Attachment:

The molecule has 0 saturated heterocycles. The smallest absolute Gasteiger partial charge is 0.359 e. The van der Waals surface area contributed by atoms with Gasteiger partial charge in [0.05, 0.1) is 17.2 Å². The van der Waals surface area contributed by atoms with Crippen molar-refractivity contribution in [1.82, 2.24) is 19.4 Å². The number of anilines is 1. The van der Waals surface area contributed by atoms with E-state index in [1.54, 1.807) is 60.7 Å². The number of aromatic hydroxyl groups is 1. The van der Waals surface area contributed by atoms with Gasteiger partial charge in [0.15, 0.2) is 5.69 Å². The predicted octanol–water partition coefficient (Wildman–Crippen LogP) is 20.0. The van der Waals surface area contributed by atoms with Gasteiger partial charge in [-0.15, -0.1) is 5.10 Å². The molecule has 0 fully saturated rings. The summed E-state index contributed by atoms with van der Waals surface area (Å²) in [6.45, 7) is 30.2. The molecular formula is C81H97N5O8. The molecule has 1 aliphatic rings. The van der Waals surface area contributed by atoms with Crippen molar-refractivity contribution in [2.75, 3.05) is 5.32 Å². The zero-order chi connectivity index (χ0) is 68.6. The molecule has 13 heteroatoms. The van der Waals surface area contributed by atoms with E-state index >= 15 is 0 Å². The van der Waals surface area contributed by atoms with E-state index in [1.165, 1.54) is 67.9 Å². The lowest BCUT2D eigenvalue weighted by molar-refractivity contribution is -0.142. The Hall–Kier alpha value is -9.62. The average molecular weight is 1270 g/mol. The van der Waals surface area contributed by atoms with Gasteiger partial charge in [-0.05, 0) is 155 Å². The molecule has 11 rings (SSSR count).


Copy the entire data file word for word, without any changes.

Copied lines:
The molecule has 0 saturated heterocycles. The smallest absolute Gasteiger partial charge is 0.359 e. The van der Waals surface area contributed by atoms with Gasteiger partial charge in [0.05, 0.1) is 17.2 Å². The van der Waals surface area contributed by atoms with Crippen molar-refractivity contribution in [1.82, 2.24) is 19.4 Å². The number of anilines is 1. The van der Waals surface area contributed by atoms with E-state index in [1.54, 1.807) is 60.7 Å². The number of aromatic hydroxyl groups is 1. The van der Waals surface area contributed by atoms with Gasteiger partial charge in [0.15, 0.2) is 5.69 Å². The predicted octanol–water partition coefficient (Wildman–Crippen LogP) is 20.0. The van der Waals surface area contributed by atoms with Gasteiger partial charge in [-0.15, -0.1) is 5.10 Å². The molecule has 0 fully saturated rings. The summed E-state index contributed by atoms with van der Waals surface area (Å²) in [6.45, 7) is 30.2. The molecular formula is C81H97N5O8. The molecule has 1 aliphatic rings. The van der Waals surface area contributed by atoms with Crippen molar-refractivity contribution in [2.75, 3.05) is 5.32 Å². The zero-order chi connectivity index (χ0) is 68.6. The molecule has 13 heteroatoms. The van der Waals surface area contributed by atoms with E-state index >= 15 is 0 Å². The van der Waals surface area contributed by atoms with E-state index in [1.165, 1.54) is 67.9 Å². The lowest BCUT2D eigenvalue weighted by molar-refractivity contribution is -0.142. The Hall–Kier alpha value is -9.62. The average molecular weight is 1270 g/mol. The van der Waals surface area contributed by atoms with Gasteiger partial charge in [-0.05, 0) is 155 Å². The molecule has 11 rings (SSSR count).